Historical Landscapes of Politics and Industry in Strathcona
From the Nest, Issue 13
by Chris Erl
It was early in the evening on March 26, 1878. The cool air of early spring sat over the west end as workers hopped off the new horse-drawn streetcar at Victoria Park. Their shifts over, many wearily trundled to their homes out in the relative quiet of this far-flung part of Hamilton. They had built lives around the park on simple parcels of land, hoping for fresh air and relative peace.
Then, without warning, their world shook. Gunpowder stored at the Hand Fireworks Company had met a spark from an unknown source and ignited, sending a plume of dust and smoke into the air above the neighbourhood.
A report in The Hamilton Spectator quoted a neighbour as saying, “I was entertaining some company and had just gone out to feed the pigs when, kerslam went the powder and knocked my spectacles off.”
The explosion on March 26, 1878, though not injuring anyone or causing major property damage, would not be the last at the Hand Fireworks Company. Over the 55 years the plant operated in the neighbourhood, now known as Strathcona, there would be a number of incidents, some tragically taking the lives of workers. The firm, famous for their “Burning Schoolhouse” firework, shared the community with everything from hotels and convents to model schools and cigar factories. Strathcona truly was a neighbourhood that had it all.
The Strathcona of today is a neighbourhood of similar contrasts. It is simultaneously west end and downtown, working class and gentrified, beautifully walkable and choked by cars. It is steeped in history and being quickly redefined by modernity.
As things have changed in Strathcona, let’s examine some of the neighbourhood’s historical elites and important industries.
One of the most recognizable residents of Strathcona was Sir Allan Napier MacNab, the eighth premier of the Province of Canada (in the years leading up to Confederation). MacNab’s stately home, Dundurn Castle, is still one of the most iconic landmarks in the area. The City of Hamilton came into possession of the Castle in 1899, and the level of care given to the grounds fluctuated as civic priorities shifted. The city zoo existed on the Dundurn Castle grounds for nearly 30 years at the turn of the century, but disinvestment and concerns about animal welfare saw it close in 1928. The city’s aviary, now in Westdale, remained there from 1932 to 1995.
Ellen Fairclough, Canada’s first female cabinet minister, lived on George Street as she got her start in local politics. Fairclough recounted in her autobiography how she’d spend summer evenings walking down Locke Street, debating her husband on tariff reform. As one of the area’s councillors in the 1940s, she cast a controversial vote to expropriate sections of Main Street West properties to widen that road west of Queen Street.
George Tuckett, another Strathconian, was a towering figure both in the city’s politics and industry. Before leveraging his business savvy to become Hamilton’s mayor in 1896, Tuckett was a tobacco baron who spent his early days in the business smuggling tobacco from behind Confederate lines during the American Civil War. By 1891, he had established the country’s most advanced cigar factory at the corner of Queen Street North and York Boulevard, only a few blocks north of his stately home – today’s Scottish Rite. While Tuckett’s family home remains, his factory is now where The Village apartments stand.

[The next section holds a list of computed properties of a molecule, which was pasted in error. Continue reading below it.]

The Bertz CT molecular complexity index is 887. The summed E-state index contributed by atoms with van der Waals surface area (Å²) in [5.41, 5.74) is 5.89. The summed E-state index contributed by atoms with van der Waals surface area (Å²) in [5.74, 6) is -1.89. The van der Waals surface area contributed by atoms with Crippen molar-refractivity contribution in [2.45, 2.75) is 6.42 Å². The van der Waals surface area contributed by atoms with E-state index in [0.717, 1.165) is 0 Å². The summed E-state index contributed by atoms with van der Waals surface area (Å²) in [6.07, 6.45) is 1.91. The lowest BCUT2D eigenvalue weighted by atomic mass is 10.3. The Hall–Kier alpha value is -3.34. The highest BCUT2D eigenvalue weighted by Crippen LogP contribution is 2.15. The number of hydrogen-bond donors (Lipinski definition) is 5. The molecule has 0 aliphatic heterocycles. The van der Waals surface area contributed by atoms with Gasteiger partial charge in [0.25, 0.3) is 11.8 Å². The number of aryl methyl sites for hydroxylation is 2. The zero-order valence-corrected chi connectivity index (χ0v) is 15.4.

Tuckett’s factory was not the only industrial operation in the neighbourhood. In the early days of the 20th century, Strathcona was as mixed use as a neighbourhood could be.
Benjamin Greening’s sprawling Victoria Wire Mills sat just south of Tuckett Tobacco on Queen Street, between Napier and Peter. Greening got his start salvaging the wire and wreckage from the Desjardin Canal disaster in 1858, expanding into wire manufacturing soon after. His Strathcona plant would operate from 1859 to 1987, when the facility was sold to condo developers.
A few blocks to the west, on the north end of Victoria Park, was the Semmens and Evel Casket Company. The company produced many furniture items, though their caskets were a hit throughout the Commonwealth. Their plant closed in 1972, and the site became Strathcona Gardens senior’s residence in 1979.
Just down Sophia Street (renamed Strathcona Avenue in 1915 after students at the Strathcona School, itself renamed in 1909 in honour of the Lord Strathcona, a patron of youth military training, petitioned for the name change) was Hand Fireworks, occupying huge swaths of the community in startlingly close proximity to homes. Between 1900 and 1901, the company lost both William Hand and his partner, Walter Teale, in explosions. By 1930, the factory had moved to Cooksville.
Between housing the city’s political elites and heavy industry, Strathcona has always been a vibrant and dynamic community.
As LRT and urban intensification bring more change, it will be important for residents to remember the complex and rich history of the neighbourhood.
Too often, urban change wipes away all traces of a community’s historical development. As Strathcona – and downtown as a whole – grows and changes, reflecting on our past will be more important than ever.
Chris Erl (he/him) is a born-and-raised Hamiltonian with a passion for our city’s history and politics; presently a graduate student and researcher, he lives in Strathcona with his partner and their excitable cat, Bill